The most interesting thing about the taxi ride, other than the beautiful countryside on the way there, was that Tampaksiring really is a center of bone carving, and many shops had carved skulls hanging out front. However, we’d already seen countless mediocre examples of carved skulls in Ubud (intertwined dragons, celtic knots, Native Americans, flat designs, mismatched horns, etc), so I didn’t want to waste our time looking at every last carved skull in Bali. All signs were pointing to the Ganesha skull. It was still hanging outside the store in Ubud on our way to Tampaksiring, I just hoped it hadn’t been snatched up in the hour since we’d been away. Of course it hadn’t, and 3 million rupiah later, I was walking down the street to our bungalows with a buffalo skull, horns and all, in both hands.

Justin carrying his new Balinese carved water buffalo skull in Ubud, Bali
Justin carrying the skull down Monkey Forest Road

This turned out to be a transformative experience. All over Ubud there are countless men sitting on the sidewalks asking everyone who passes “Transport? You need taxi? Maybe tomorrow?” Over and over and over again. From across the street. Combined with the universal two-hands-turning-the-steering-wheel gesture. It’s enough to drive folks a little crazy. But here I was, with this giant skull in my arms, horns poking out beyond my shoulders, and suddenly every taxi driver saw me in a new light. Their eyes would widen when they realized what they were seeing. They’d yell out “Buffalo!”, point, and make various gestures of approval. At one point someone even started singing Bob Marley’s “Buffalo Solider”. Not once did they ask me if I wanted transport.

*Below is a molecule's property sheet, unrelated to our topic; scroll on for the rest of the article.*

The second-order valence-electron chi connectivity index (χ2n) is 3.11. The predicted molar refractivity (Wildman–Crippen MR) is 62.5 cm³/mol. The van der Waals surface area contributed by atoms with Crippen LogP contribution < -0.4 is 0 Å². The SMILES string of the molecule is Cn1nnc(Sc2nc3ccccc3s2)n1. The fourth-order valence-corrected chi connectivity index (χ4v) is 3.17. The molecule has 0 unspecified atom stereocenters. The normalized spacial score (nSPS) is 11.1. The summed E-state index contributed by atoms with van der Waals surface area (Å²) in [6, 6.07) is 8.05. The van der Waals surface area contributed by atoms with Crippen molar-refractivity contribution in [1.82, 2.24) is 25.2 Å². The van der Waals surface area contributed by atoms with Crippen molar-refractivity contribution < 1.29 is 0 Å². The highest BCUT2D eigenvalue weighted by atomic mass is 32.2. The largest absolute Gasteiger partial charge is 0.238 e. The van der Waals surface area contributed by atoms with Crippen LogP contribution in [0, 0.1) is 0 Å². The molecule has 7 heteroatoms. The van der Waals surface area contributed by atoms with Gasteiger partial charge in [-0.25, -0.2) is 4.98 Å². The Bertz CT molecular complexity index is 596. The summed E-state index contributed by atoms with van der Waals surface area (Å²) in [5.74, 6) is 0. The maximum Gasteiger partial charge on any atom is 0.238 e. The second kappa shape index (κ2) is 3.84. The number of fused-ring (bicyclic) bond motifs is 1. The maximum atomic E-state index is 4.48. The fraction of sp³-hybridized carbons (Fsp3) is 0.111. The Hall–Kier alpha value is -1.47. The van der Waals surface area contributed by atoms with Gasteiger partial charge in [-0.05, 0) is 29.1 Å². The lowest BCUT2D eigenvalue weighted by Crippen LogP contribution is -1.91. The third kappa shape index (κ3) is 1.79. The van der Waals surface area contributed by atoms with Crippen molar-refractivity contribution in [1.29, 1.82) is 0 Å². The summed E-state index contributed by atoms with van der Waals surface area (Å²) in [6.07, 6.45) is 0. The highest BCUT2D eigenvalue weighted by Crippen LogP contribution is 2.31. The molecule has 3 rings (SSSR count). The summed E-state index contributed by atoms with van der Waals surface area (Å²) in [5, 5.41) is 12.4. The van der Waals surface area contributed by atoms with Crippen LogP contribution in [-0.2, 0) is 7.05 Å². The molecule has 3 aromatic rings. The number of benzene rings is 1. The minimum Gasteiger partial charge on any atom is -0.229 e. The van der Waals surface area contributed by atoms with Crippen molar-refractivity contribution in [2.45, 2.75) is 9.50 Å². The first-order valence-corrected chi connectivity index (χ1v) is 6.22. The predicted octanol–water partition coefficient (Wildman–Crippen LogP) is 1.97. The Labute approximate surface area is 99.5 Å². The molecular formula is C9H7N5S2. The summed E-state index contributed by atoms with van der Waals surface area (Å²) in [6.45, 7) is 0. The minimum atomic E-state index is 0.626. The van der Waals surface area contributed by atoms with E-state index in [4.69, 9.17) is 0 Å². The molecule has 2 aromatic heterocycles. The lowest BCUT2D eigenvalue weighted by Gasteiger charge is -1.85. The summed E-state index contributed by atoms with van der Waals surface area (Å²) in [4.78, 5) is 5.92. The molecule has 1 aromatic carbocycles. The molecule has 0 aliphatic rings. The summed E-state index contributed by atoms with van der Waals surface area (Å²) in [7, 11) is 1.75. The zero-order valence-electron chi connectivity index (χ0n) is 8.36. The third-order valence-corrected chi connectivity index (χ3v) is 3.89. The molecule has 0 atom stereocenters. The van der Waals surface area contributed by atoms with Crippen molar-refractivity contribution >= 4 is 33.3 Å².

Shipping it home turned out to be a fun process. I was a little nervous after both Bislama (a cargo company) and DHL said they could not ship bone, but the person at DHL said I should just go to the post office (Pos Indonesia). So I did, and they had no problems—they just warned me that it was going to be expensive because of the dimensions and weight. It took two guys nearly an hour to build a completely custom box for it: wrapping the skull expertly with insulation, forming the box around the skull, and then encasing the entire thing with plastic tarp. Had I known it was going to be this involved, I would have brought my camera! I sent it via “seamail”, which was supposedly cheaper than airmail, but slower. Much slower. It cost nearly $200 to ship. Who knows when/if it will arrive in Austin.

Update, March 27, 2011: I got an email from my parents today that a very large package arrived. Yippee!

Custom-made seamail box for a water buffalo skull, handstitched with plastic tarp
Custom-made seamail box, handstitched with plastic tarp

It’s been almost 3 months since I shipped it home to Austin, and I had pretty much written it off as a $500 folly. But no, it arrived, safe and sound. Pos Indonesia for the win! It looks like my family had a fun time unwrapping it. Wish I was there—I’ll be in Chiang Mai, Thailand for a few more days before heading to India!

Unboxing the water buffalo skull collage
Unboxing the skull—miraculously, it was still in one piece!

Update, May 3, 2012: We brought the skull across the country to San Francisco with us, only to deposit it in our storage locker for 6 months before we moved into our new place. And then it took us 2 months to finally put it on the wall. Now it’s home. What a journey.

Balinese carved water buffalo skull
Our dreamy Balinese water buffalo skull